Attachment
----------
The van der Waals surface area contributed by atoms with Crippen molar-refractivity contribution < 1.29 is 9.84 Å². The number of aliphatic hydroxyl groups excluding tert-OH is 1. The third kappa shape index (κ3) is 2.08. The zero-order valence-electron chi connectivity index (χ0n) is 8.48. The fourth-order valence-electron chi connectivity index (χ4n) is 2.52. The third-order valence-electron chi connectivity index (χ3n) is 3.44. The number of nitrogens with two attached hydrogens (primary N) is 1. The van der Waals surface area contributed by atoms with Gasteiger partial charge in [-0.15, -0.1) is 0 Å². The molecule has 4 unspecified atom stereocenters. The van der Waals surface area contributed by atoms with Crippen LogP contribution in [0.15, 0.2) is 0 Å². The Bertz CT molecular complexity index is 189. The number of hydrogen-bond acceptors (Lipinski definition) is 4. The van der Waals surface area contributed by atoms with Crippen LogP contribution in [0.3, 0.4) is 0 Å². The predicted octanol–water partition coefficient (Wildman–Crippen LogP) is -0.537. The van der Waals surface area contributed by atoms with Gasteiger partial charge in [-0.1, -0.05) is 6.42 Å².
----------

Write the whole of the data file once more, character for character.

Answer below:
The van der Waals surface area contributed by atoms with Crippen molar-refractivity contribution < 1.29 is 9.84 Å². The number of aliphatic hydroxyl groups excluding tert-OH is 1. The third kappa shape index (κ3) is 2.08. The zero-order valence-electron chi connectivity index (χ0n) is 8.48. The fourth-order valence-electron chi connectivity index (χ4n) is 2.52. The third-order valence-electron chi connectivity index (χ3n) is 3.44. The number of nitrogens with two attached hydrogens (primary N) is 1. The van der Waals surface area contributed by atoms with Gasteiger partial charge in [-0.15, -0.1) is 0 Å². The molecule has 4 unspecified atom stereocenters. The van der Waals surface area contributed by atoms with Crippen LogP contribution in [0.15, 0.2) is 0 Å². The Bertz CT molecular complexity index is 189. The number of hydrogen-bond acceptors (Lipinski definition) is 4. The van der Waals surface area contributed by atoms with Crippen LogP contribution in [0.3, 0.4) is 0 Å². The predicted octanol–water partition coefficient (Wildman–Crippen LogP) is -0.537. The van der Waals surface area contributed by atoms with Gasteiger partial charge in [-0.1, -0.05) is 6.42 Å².